1 Corinthians 7:16 For what knowest thou, O wife, whether thou shalt save thy husband? or how knowest thou, O man, whether thou shalt save thy wife?

1 Corinthians 7:17 But as God hath distributed to every man, as the Lord hath called every one, so let him walk. And so ordain I in all churches.

1 Corinthians 7:18 Is any man called being circumcised? let him not become uncircumcised. Is any called in uncircumcision? let him not be circumcised.

1 Corinthians 7:19 Circumcision is nothing, and uncircumcision is nothing, but the keeping of the commandments of God.

1 Corinthians 7:20 Let every man abide in the same calling wherein he was called.

1 Corinthians 7:21 Art thou called being a servant? care not for it: but if thou mayest be made free, use it rather.

1 Corinthians 7:22 For he that is called in the Lord, being a servant, is the Lord's freeman: likewise also he that is called, being free, is Christ's servant.

1 Corinthians 7:23 Ye are bought with a price; be not ye the servants of men.

1 Corinthians 7:24 Brethren, let every man, wherein he is called, therein abide with God.

1 Corinthians 7:25 Now concerning virgins I have no commandment of the Lord: yet I give my judgment, as one that hath obtained mercy of the Lord to be faithful.

give my judgment. There had been no previous commandment specifically concerning virgins, except to refrain from fornication, so Paul gives his own inspired judgment (note 1 Corinthians 7:40). Before giving his advice concerning virgins, however, he points out that the imminent “distress” (1 Corinthians 7:26, 29)—possibly referring to the soon-coming severe persecutions of Christians by the Romans—would indicate that it might be better to remain unmarried, even though getting married was certainly no sin (1 Corinthians 7:28).

1 Corinthians 7:26 I suppose therefore that this is good for the present distress, I say, that it is good for a man so to be.

1 Corinthians 7:27 Art thou bound unto a wife? seek not to be loosed. Art thou loosed from a wife? seek not a wife.

1 Corinthians 7:28 But and if thou marry, thou hast not sinned; and if a virgin marry, she hath not sinned. Nevertheless such shall have trouble in the flesh: but I spare you.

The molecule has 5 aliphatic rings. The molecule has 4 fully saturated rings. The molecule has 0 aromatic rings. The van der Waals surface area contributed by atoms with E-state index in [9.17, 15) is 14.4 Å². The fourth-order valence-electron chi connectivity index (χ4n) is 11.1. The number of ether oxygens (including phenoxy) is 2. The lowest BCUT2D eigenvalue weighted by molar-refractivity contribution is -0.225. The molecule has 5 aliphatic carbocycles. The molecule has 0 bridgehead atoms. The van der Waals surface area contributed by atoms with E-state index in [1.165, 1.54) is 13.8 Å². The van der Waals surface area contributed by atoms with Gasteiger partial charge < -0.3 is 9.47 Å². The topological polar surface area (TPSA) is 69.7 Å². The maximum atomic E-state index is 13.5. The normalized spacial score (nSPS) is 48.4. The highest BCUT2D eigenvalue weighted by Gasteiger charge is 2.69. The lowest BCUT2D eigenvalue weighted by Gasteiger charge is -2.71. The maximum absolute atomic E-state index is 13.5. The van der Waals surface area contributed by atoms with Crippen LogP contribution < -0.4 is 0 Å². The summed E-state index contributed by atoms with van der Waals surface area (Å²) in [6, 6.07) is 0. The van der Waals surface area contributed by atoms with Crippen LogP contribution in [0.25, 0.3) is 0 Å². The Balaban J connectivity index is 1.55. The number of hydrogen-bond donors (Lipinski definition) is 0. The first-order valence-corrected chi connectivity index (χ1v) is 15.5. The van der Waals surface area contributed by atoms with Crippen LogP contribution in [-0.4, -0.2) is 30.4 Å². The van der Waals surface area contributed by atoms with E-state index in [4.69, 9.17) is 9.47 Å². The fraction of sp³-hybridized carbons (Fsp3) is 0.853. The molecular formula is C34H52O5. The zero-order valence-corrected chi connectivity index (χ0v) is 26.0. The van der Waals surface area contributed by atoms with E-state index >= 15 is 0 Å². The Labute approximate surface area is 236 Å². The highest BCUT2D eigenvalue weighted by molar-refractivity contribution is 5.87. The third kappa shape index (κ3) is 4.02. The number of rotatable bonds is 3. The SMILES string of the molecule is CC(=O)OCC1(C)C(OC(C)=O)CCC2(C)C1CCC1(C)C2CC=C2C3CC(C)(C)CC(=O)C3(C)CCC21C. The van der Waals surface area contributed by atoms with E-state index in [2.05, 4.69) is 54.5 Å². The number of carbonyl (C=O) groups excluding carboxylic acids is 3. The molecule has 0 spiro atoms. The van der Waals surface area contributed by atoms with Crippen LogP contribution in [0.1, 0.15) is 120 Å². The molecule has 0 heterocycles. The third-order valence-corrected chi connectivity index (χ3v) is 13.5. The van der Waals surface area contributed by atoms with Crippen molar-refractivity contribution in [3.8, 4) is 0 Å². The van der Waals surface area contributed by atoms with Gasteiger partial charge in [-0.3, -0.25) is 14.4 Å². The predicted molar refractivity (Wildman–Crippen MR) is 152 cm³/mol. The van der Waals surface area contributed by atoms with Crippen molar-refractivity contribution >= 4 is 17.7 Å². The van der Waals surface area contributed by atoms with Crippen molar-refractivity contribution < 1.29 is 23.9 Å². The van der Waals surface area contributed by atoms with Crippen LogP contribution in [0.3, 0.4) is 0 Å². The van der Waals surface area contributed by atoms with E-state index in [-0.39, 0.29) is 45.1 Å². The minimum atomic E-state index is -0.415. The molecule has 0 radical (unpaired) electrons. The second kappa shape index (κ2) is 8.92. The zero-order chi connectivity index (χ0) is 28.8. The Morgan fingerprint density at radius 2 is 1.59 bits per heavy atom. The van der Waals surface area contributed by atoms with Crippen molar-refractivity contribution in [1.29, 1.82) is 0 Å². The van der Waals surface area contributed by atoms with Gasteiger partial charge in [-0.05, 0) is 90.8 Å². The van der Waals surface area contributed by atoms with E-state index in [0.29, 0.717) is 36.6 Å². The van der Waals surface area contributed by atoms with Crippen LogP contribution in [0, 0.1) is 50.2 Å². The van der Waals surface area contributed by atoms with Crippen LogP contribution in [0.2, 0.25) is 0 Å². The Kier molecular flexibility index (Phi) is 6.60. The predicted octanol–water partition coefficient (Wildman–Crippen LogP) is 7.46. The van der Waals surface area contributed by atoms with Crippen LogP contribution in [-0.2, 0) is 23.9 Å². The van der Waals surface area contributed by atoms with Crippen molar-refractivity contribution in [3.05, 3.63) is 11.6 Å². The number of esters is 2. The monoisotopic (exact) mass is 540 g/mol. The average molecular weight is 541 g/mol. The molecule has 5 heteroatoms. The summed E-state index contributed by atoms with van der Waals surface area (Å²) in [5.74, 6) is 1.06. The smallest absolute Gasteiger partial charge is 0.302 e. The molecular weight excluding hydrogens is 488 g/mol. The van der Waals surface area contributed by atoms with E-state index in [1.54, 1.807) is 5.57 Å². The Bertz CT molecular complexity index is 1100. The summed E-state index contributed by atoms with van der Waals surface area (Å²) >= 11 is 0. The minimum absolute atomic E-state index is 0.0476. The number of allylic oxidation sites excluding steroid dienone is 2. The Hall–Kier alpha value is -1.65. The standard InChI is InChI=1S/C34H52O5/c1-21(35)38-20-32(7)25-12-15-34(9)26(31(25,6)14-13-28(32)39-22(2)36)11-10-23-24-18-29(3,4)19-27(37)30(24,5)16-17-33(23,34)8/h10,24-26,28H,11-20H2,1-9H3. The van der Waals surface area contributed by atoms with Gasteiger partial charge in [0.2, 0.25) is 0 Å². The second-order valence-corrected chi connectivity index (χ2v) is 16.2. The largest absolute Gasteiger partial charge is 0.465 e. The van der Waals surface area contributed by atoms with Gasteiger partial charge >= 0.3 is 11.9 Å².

1 Corinthians 7:29 But this I say, brethren, the time is short: it remaineth, that both they that have wives be as though they had none;

1 Corinthians 7:30 And they that weep, as though they wept not; and they that rejoice, as though they rejoiced not; and they that buy, as though they possessed not;

1 Corinthians 7:31 And they that use this world, as not abusing it: for the fashion of this world passeth away.

1 Corinthians 7:32 But I would have you without carefulness. He that is unmarried careth for the things that belong to the Lord, how he may please the Lord:

carefulness. In its former usage it means “worrying.”

1 Corinthians 7:33 But he that is married careth for the things that are of the world, how he may please his wife.

1 Corinthians 7:34 There is difference also between a wife and a virgin. The unmarried woman careth for the things of the Lord, that she may be holy both in body and in spirit: but she that is married careth for the things of the world, how she may please her husband.

1 Corinthians 7:35 And this I speak for your own profit; not that I may cast a snare upon you, but for that which is comely, and that ye may attend upon the Lord without distraction.

1 Corinthians 7:36 But if any man think that he behaveth himself uncomely toward his virgin, if she pass the flower of her age, and need so require, let him do what he will, he sinneth not: let them marry.

if any man. This evidently is a reference to the virgin's father, who normally determined when, and to whom, his daughter would marry (see 1 Corinthians 7:38).

1 Corinthians 7:37 Nevertheless he that standeth stedfast in his heart, having no necessity, but hath power over his own will, and hath so decreed in his heart that he will keep his virgin, doeth well.

1 Corinthians 7:38 So then he that giveth her in marriage doeth well; but he that giveth her not in marriage doeth better.

1 Corinthians 7:39 The wife is bound by the law as long as her husband liveth; but if her husband be dead, she is at liberty to be married to whom she will; only in the Lord.

only in the Lord. It is always outside of God's will for a believer to marry an unbeliever (note 2 Corinthians 6:14). God can forgive sin, of course, including this sin, but such a direct act of disobedience is dangerous. Such marriages more commonly result in the believer backsliding than the unbeliever coming to Christ. Such basic differences should be resolved before marriage, not after.

1 Corinthians 7:40 But she is happier if she so abide, after my judgment: and I think also that I have the Spirit of God.